Zsófia Dankó (1962)
|...My profile, what I like doing, are complex but smaller
scale projects and invited competitions. I pick and choose between
what I want to do, because it's a part of practicing freedom.
...I adjust my lifestyle to the amount of money I make, and
not the other way around. If there's a period when your being
paid decently, then it's your duty to set something aside for
the times when there is no work. Our profession is not about
always living comfortably, existentially speaking. Miki Jancsó
and I divide our projects into two groups: there's the income
group that we don't really discuss. And there are the projects
we do for the love of it, which we talk about.
...I have three children of various ages. A teenager, a preteen
and a toddler. This lifestyle is one of being at the mercy of
others and requires maximum efforts, a lot of hard work, and
in the end the result is not always what you plan for in the
beginning. There's a lot of improvisation and reorganization.
I don't think it's a normal lifestyle, especially for a woman.
It's something you have to accept, that if you disappear for
a while the client is not going to wait for you, he's not going
to be understanding and just sit back and accept that you just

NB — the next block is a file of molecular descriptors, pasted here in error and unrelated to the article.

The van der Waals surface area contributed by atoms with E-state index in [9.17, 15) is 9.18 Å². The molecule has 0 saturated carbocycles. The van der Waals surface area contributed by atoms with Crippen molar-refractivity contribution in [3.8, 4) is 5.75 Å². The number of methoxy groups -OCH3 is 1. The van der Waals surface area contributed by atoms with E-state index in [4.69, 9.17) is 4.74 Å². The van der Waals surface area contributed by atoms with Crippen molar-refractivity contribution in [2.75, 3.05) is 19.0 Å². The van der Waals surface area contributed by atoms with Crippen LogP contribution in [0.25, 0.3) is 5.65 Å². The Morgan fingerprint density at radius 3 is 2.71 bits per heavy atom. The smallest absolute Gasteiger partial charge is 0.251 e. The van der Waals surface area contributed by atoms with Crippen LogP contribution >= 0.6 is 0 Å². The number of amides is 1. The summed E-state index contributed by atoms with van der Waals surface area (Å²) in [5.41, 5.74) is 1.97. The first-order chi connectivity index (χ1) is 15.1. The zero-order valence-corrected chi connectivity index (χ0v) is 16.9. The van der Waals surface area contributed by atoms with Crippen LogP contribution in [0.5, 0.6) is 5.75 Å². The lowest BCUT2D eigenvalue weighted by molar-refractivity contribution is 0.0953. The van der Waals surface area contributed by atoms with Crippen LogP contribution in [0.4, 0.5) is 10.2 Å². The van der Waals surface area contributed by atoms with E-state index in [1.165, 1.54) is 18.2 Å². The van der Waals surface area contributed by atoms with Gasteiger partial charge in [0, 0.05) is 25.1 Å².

don't have the time.
...And if you don't have self confidence, if you don't have
the feeling that you can continue doing this, which women are
more susceptible to anyway, then you remain in the background.
That's what I mean by continuity, and it's important in this
profession to continually be involved. It's not like being a
teacher, which you can forget for two years and then go back
and stand in front of a class.
Methodist Church Center
Budapest III., Kiscelli utca
The multifunctional group of buildings was built on the narrow
plot following a competition. From the street one would not think
that the 1,800 square meter building houses a prayer hall, several
community rooms, an underground garage, offices, a library, a rectory,
guest rooms, and also a large hall in the loft. The front facade
of the narrow street that appears like a monolithic sign for the
viewer and the main entrance which lies a bit behind the street
front open the building and invite to step in. Inside, the two-story
high prayer hall can be opened to form a large meeting place together
with the community rooms and the gallery. The spatial structure,
the surfaces and furnishing of the church all attempt to create
a protective and warm atmosphere on a human scale within the inanimate
surroundings. The visible roof support, the covered walls and the
altar-piece that forms a niche in the wall are raw and simple.
Cleanliness, order and harmony are key factors in both the external
and internal architectural image. At the back of the building transitional
spaces, terraces and open-air congregational spaces provide a connection
to the outside.